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Featured Poet #2

February 2006 - V1 I2

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margaret a.
Robinson

                        Despite the wicked conspiracies designed by her quirky email address, Margaret Robinson is one of the most amenable writers I've had opportunity to work with -- it's always a pleasure to read her poems. Her approach to writing bears no nonsense, yet is also a model of liveliness. Her keen observation shapes her well-honed poems in pleasant curves, surprising angles – and because Margaret is an erudite woman, language yearns to obey her eager examinations of art-in-life.


Editor of The Centrifugal Eye,
Eve Anthony Hanninen asks
Poet, Writer, Teacher, Margaret A. Robinson:


Foil Hearts EAH: You made a successful splash in women's magazines early in your career – what were editors looking for at that time, and what has changed about those markets over time?

MAR: My first publication in Redbook, which took a majority of my fiction during the 1970s, was a story called Snow. Depicting a winter day in the life of a young couple, it focused on the wife's worry about one of her students. Redbook also published stories I wrote about young women's conflicts with lovers, parents, and children. In the 1980s, many women's magazines dropped fiction in favor of self-help articles.

Foil Hearts EAH: What do you teach at Widener University, and how does your curriculum affect/influence your personal writing?

mrobinsoninterviewpic15.jpg
Margaret Robinson found her wings

 
Featured Poet
for Winter 2006
Margaret A. Robinson
 

Margaret's Poems

MAR: Although I occasionally teach a class in Widener's Creative Writing Program, mostly I do one-on-one tutoring in the Writing Center with undergraduates, grad students, and the occasional faculty member. Engagement with a wide variety of students and writing projects broadens my scope. I especially enjoy the primary materials of topics like W.W. II Naziism, girls in the textile industry in 19th-century New England, or American slavery. A question from a student – "Can't we have happy poems?" – found its way into my poem, Jubilation.

Foil Hearts EAH: What first drew you to writing poetry? Was this a natural evolution from other forms of writing, or was there a particular circumstance that opened this avenue of interest?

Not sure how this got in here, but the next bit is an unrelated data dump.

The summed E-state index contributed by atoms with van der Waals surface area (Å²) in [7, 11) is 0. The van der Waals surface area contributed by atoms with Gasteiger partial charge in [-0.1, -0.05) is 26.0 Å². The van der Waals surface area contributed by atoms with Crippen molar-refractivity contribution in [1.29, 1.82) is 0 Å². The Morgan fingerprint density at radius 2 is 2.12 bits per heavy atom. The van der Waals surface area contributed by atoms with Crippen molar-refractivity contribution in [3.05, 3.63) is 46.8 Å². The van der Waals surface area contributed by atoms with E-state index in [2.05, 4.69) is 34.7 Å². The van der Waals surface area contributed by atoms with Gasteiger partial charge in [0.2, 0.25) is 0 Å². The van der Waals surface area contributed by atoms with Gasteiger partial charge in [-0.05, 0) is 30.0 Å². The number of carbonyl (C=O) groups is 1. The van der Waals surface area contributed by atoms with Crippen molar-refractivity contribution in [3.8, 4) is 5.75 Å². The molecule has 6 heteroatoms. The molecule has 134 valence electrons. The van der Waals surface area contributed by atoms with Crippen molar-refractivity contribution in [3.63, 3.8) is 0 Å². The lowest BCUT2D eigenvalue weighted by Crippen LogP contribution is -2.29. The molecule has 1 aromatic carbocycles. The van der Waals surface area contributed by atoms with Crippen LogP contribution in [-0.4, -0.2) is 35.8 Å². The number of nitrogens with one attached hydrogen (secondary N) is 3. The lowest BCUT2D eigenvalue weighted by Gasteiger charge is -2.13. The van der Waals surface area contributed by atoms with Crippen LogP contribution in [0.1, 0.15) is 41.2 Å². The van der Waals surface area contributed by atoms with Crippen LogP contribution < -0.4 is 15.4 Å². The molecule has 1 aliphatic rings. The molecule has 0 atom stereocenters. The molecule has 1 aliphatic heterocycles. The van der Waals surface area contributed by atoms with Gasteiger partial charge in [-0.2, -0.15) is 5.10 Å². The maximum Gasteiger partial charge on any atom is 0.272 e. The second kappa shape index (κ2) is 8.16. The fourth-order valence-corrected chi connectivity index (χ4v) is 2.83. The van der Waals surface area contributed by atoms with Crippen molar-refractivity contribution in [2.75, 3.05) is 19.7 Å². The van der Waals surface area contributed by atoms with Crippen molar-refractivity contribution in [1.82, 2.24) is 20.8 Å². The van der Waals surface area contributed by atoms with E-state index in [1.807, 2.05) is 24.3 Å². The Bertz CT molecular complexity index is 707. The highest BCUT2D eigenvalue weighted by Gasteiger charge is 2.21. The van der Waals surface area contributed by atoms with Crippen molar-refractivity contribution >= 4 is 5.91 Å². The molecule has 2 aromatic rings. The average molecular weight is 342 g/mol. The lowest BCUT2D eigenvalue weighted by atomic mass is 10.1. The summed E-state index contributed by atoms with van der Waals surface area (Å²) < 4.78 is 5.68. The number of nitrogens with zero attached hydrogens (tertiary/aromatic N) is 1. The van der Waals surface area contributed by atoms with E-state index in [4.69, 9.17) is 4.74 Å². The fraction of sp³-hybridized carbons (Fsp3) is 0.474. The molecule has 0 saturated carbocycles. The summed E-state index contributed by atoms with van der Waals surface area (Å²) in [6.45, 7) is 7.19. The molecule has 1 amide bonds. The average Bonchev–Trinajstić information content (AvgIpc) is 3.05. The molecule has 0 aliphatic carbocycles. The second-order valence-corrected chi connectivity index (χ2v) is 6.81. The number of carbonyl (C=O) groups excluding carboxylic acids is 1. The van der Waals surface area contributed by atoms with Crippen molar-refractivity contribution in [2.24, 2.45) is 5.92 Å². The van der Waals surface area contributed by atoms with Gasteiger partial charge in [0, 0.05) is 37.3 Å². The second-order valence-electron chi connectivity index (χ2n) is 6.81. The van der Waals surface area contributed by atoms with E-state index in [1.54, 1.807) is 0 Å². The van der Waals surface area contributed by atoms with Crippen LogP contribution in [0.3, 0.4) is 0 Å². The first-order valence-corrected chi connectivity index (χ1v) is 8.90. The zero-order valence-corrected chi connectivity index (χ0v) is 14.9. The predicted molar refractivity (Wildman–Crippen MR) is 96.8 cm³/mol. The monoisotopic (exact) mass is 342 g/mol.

MAR: When my high school friend, Nancy Kline, lost her husband, she asked me to recommend a book because she wanted to write some poetry. I told her about The Poet's Companion by Kim Addonizio and Dorianne Laux, which my colleague, Ken Pobo, recommended (Today I would also recommend John Timpane's Poetry for Dummies, a terrific guide despite an unfortunate title). I proposed to Nancy that we write together, two poems each week, one personal and one based on anything in The New York Times. Having published stories, articles, and three novels, I saw myself as a writer, but not as a poet. Perhaps because college professors had put poetry at the highest peak of the literary mountain, I found poetry intimidating, but at this point in my life I was ready to give it a try. Nancy accepted my proposal. We began, in June 2001, swapping our work by snail mail from Storrs, Connecticut, where Nancy lives (and where I grew up), to my mailbox in Swarthmore, PA. Ken, who has written poems for 30 years, helped me get started with weekly meetings, helpful critiques, and challenges to try forms – such as the triolet, villanelle, sonnet, and sestina. Nancy soon finished what she had set out to do. I was hooked and kept going.

Foil Hearts EAH: Every writer has her own creative, gestation process. What's your particular method for generating the subject matters for your poems? And do you have a #1 resource for inspiring new material?

MAR: Any day's events – trivial or important – can give rise to writing. Yesterday, a writer friend told me about a TV story he caught on a local station just before Christmas. A group of kids had been going around their neighborhood and stealing the plastic baby Jesus figurines from nativity scenes. They had gathered 20 or so and were planning a bonfire. The TV story presented these kids as mentally sick. My friend found this event hilarious – it reminded him of pranks he'd played as a teenager – and he thought the kids were just showing that they were "Christmased-out." I immediately thought of T. C. Boyle. This news story, for a writer like Boyle, could be a writing prompt.

Foil Hearts EAH: Which poets would you say have most influenced your own voice over the years?

MAR: I like Ed Hirsch for emotion, Jane Kenyon for stoic beauty, Hayden Carruth for perseverance, and C. K. Williams for moral courage. Recently, I was lucky enough to hear Gerald Stern again (he stays as cocky as ever) and Albert Goldbarth for the first time (funny, with big associative leaps). A Billy Collins reading offers humor and a conversational tone; he's helped to close the distance between readers/listeners and poets. Two young poets I admire are B .J. Ward (Landing in New Jersey with Soft Hands) and Gwen Hart (Dating the Invisible Man).

Foil Hearts EAH: What are you reading right now, and how might it influence your future work?

MAR: Lately I've reread Alice Munro's Lives of Girls and Women. She's one of my writing heroes. I also reread Marilynne Robinson's Housekeeping and read Gilead twice. Munro reminds me not to be afraid of adjectives – if they're well chosen and paired for breadth or contradiction. Robinson shows how a carefully selected detail – such as the grandfather's blood-stained shirt – can evoke a variety of responses.

Foil Hearts EAH: How often do family members show up in your poems?

MAR: My family appears in my poetry. I just completed a chaplet of 10 poems called Against Local Custom. It begins with my earliest memory of death, when our next-door neighbor was hit by a snow plow. It ends with a description of my own funeral. Many family members – including my parents and a couple of dogs - show up in this sequence. Each death is a bit quirky, so the overall effect isn't gloomy.

Foil Hearts EAH: Some beginning writers struggle with the idea of needing to revise their manuscripts and poems. What can you pass on to such a developing poet about revision?